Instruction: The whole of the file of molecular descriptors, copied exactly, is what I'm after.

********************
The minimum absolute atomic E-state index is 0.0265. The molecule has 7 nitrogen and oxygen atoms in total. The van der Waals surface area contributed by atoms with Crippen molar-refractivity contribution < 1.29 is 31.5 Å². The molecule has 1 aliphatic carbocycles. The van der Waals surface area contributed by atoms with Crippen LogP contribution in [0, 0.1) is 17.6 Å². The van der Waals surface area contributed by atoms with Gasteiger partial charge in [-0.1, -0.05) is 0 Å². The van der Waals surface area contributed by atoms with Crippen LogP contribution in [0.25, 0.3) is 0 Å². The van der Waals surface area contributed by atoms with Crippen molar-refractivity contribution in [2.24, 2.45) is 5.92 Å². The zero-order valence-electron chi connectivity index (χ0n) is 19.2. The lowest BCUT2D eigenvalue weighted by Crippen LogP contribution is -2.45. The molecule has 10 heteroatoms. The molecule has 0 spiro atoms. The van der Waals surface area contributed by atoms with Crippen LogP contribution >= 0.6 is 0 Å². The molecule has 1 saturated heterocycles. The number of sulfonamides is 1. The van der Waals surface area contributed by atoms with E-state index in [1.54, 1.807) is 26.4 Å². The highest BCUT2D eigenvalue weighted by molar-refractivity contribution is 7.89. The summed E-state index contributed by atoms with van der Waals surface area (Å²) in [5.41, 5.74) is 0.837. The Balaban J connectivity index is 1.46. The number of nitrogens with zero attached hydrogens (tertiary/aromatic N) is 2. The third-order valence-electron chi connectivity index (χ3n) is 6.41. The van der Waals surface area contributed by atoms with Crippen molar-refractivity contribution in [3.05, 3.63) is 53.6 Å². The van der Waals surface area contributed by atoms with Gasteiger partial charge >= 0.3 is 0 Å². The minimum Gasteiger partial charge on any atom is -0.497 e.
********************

The minimum absolute atomic E-state index is 0.0265. The molecule has 7 nitrogen and oxygen atoms in total. The van der Waals surface area contributed by atoms with Crippen molar-refractivity contribution < 1.29 is 31.5 Å². The molecule has 1 aliphatic carbocycles. The van der Waals surface area contributed by atoms with Crippen LogP contribution in [0, 0.1) is 17.6 Å². The van der Waals surface area contributed by atoms with Gasteiger partial charge in [-0.1, -0.05) is 0 Å². The van der Waals surface area contributed by atoms with Crippen LogP contribution in [0.25, 0.3) is 0 Å². The van der Waals surface area contributed by atoms with Crippen molar-refractivity contribution in [2.24, 2.45) is 5.92 Å². The zero-order valence-electron chi connectivity index (χ0n) is 19.2. The lowest BCUT2D eigenvalue weighted by Crippen LogP contribution is -2.45. The molecule has 10 heteroatoms. The molecule has 0 spiro atoms. The van der Waals surface area contributed by atoms with Crippen LogP contribution >= 0.6 is 0 Å². The molecule has 1 saturated heterocycles. The number of sulfonamides is 1. The van der Waals surface area contributed by atoms with E-state index in [1.54, 1.807) is 26.4 Å². The highest BCUT2D eigenvalue weighted by molar-refractivity contribution is 7.89. The summed E-state index contributed by atoms with van der Waals surface area (Å²) in [5.41, 5.74) is 0.837. The Balaban J connectivity index is 1.46. The number of nitrogens with zero attached hydrogens (tertiary/aromatic N) is 2. The third-order valence-electron chi connectivity index (χ3n) is 6.41. The van der Waals surface area contributed by atoms with Crippen molar-refractivity contribution in [3.05, 3.63) is 53.6 Å². The van der Waals surface area contributed by atoms with Gasteiger partial charge >= 0.3 is 0 Å². The minimum Gasteiger partial charge on any atom is -0.497 e.